Systems go head-to-head

7 May 1999

Systems go head-to-head

How do conventional and

organic dairy systems

compare? Emma Penny

found out on two very

different Devon farms

HIGH quality stock and feed, coupled with technical excellence are essential factors for both conventional and organic dairying. But for both systems, being prepared to change is also vital, as is financial appraisal before launching into changes, producers concluded after attending a conventional v organic meeting on two farms near Axminster, Devon.

The day, organised by Axient, was designed to draw out similarities and differences between the two systems, says consultant Norman Ford.

"Most producers perception is that theres no link between the two systems, but they have everything in common. Both require the same business and management skills, they just produce to a different set of standards.

"Organic production is just another way to make money supplying a different market.

"Everything that applies to good production on one unit also applies on the other – the two farms arent as different as many producers think."

Both the Turners and Satterleys are taking steps to maintain profitability, says Axients Tim Archer. "The latest price fall will result in an £8000 drop in income on the average dairy farm. To protect profit you must be prepared to change, whether its by increasing production or going organic."


Selling more milk year-on-year is the goal for the Turner family and their 157-cow conventional dairy herd at Manor Farm.

The family aims to increase yields by 500 litres this year to 8500 litres. This policy has been pursued since 1995, when they decided to expand production from 6600 litres a cow, says Leslie Turner.

"We needed to boost profitability. Increasing cow numbers would have meant building, but we could increase cow yields within current constraints."

However, the family did invest in the parlour, going from an 8:16 to a 16:16 direct line with automatic cow identification and weighing – a vital component since cows are fed to yield, says son Andrew.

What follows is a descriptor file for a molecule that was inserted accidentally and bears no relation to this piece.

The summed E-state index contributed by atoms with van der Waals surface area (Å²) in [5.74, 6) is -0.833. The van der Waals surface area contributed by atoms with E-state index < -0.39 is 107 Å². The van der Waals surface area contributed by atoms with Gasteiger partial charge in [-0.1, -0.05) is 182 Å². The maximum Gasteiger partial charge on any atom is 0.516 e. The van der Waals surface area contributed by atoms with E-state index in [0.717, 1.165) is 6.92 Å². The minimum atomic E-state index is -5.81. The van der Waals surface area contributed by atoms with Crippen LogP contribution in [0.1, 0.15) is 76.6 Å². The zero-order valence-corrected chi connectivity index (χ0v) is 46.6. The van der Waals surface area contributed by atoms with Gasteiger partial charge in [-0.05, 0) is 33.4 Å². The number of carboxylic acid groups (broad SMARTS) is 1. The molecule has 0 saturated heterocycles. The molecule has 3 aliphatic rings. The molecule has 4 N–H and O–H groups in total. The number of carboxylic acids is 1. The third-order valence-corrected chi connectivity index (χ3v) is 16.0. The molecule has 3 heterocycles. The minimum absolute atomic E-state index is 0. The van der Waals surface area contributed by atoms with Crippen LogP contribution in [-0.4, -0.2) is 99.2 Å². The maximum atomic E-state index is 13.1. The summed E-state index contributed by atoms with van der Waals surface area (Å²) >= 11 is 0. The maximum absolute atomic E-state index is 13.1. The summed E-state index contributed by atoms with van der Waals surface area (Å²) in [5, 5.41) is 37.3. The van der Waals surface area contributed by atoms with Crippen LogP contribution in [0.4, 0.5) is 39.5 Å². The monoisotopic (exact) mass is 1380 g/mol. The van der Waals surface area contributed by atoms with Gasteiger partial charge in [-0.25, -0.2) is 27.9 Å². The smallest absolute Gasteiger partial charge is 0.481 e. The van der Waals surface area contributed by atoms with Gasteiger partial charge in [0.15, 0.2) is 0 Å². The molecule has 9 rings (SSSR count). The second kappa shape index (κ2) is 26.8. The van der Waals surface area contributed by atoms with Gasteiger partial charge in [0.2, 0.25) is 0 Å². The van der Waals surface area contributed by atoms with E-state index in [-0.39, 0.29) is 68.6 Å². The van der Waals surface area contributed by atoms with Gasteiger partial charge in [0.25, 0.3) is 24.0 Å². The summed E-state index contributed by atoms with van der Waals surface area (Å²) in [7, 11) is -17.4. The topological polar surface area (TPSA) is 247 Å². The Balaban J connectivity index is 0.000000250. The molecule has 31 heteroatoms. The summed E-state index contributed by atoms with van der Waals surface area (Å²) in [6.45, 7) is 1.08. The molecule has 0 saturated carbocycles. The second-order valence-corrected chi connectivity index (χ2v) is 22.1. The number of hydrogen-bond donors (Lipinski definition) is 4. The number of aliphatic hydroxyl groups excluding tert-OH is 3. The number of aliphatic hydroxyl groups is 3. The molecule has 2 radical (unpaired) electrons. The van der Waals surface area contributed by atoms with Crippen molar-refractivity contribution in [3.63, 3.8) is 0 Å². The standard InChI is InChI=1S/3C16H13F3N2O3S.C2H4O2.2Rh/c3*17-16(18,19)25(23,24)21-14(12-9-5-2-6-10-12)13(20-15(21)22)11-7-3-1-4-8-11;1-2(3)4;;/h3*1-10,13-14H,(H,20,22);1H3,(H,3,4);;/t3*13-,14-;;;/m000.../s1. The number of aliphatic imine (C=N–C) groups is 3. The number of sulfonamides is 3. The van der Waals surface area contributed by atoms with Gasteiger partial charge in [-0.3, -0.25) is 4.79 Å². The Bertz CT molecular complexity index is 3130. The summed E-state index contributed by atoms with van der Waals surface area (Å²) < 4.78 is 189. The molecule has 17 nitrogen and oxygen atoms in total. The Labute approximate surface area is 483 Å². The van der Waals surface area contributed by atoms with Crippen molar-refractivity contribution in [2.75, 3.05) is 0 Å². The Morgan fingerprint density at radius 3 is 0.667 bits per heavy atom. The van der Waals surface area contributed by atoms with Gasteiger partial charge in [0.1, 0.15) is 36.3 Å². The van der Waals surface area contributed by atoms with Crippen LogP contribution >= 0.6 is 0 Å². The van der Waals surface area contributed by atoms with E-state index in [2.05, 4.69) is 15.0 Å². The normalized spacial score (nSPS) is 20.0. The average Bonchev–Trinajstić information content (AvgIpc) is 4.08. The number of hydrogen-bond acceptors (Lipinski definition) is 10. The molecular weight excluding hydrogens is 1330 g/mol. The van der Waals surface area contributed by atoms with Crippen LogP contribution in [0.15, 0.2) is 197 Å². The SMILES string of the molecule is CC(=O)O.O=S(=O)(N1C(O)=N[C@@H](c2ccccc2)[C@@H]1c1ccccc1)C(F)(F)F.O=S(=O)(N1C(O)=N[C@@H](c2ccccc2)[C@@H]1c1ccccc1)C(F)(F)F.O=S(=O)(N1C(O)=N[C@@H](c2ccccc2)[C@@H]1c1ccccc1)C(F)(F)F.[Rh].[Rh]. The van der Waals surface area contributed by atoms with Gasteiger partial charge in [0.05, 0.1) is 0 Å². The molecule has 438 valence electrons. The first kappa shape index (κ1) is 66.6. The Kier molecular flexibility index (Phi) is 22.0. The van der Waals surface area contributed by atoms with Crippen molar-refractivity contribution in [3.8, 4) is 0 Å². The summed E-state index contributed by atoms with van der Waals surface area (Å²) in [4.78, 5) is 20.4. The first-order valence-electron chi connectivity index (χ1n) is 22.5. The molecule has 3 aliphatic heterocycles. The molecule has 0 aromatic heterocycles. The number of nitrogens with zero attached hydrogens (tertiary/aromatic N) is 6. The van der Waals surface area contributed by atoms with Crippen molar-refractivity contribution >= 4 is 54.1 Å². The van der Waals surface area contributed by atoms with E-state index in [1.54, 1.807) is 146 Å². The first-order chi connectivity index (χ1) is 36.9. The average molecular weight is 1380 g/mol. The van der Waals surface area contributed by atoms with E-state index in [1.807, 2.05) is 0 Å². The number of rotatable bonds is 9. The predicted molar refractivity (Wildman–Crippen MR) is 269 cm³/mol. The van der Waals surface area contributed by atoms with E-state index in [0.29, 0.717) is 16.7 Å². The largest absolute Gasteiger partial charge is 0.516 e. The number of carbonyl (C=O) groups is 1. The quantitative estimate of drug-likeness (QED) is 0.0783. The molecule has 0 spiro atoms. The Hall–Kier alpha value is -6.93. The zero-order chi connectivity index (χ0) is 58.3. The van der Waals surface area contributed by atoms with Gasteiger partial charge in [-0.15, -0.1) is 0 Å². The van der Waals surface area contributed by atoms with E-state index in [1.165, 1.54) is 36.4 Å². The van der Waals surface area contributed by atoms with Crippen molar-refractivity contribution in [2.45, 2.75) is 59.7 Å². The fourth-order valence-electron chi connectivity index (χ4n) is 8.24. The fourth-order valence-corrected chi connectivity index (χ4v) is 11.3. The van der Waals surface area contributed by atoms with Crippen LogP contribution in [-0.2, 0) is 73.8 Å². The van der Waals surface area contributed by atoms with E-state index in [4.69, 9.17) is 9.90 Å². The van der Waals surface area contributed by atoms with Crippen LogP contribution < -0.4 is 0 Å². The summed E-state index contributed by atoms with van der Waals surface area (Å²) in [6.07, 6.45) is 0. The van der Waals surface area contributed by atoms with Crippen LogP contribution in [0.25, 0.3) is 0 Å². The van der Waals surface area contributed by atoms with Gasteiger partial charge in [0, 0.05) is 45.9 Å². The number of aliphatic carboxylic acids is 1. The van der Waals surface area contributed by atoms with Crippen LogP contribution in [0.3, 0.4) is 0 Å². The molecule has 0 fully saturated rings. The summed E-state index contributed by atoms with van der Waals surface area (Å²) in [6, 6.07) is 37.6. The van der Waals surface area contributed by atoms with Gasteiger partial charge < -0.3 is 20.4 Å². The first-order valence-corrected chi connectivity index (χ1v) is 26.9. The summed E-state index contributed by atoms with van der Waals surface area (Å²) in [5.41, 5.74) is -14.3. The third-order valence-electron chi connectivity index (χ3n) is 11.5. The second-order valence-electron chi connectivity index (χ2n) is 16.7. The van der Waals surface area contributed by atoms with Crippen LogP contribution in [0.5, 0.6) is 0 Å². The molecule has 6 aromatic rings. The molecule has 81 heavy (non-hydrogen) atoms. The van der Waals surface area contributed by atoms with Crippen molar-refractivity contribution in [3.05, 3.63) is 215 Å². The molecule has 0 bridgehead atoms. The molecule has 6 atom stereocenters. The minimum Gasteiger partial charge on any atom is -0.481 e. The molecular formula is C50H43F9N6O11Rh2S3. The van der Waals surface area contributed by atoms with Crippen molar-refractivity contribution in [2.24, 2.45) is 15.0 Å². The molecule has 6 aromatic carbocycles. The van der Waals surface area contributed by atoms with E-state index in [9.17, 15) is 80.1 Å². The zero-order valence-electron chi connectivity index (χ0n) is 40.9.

The new parlour has also increased milking speed, now up to about 75 high yielding cows an hour, he says.

Quota is purchased each year, a policy which will continue as long as it can be paid off before quotas are removed, he adds. About 200,000 litres are also leased each year.

Mr Ford says the Turners herd, which is mostly autumn calving, is particularly successful at winter production. Axient figures show cows are predicted to yield 9000 litres or more during winter, but this falls once cows are turned out to grass when they tend to under-perform.

Andrew reckons that last years poor spring performance was due to grass being low in sugars. While grass is currently an important part of production, and high levels of N – about 310kg/ha (250 units/acre) – are used to support this, he is considering increasing buffer feeding of maize silage.

Mr Ford believes weather and early turnout are contributing factors. "Grass with a lot of N can unbalance diets. Buffer feeding maize might help, but its difficult to balance winter diets and spring grass."

White clover is being introduced at Manor Farm to increase pasture palatability, and will have no effect on the amount of N applied, says Andrew.

The family is keen to overcome the spring drop in production with increased buffer feeding, but think that the 500 litre/cow increase they are pursuing will come from better genetics, he adds.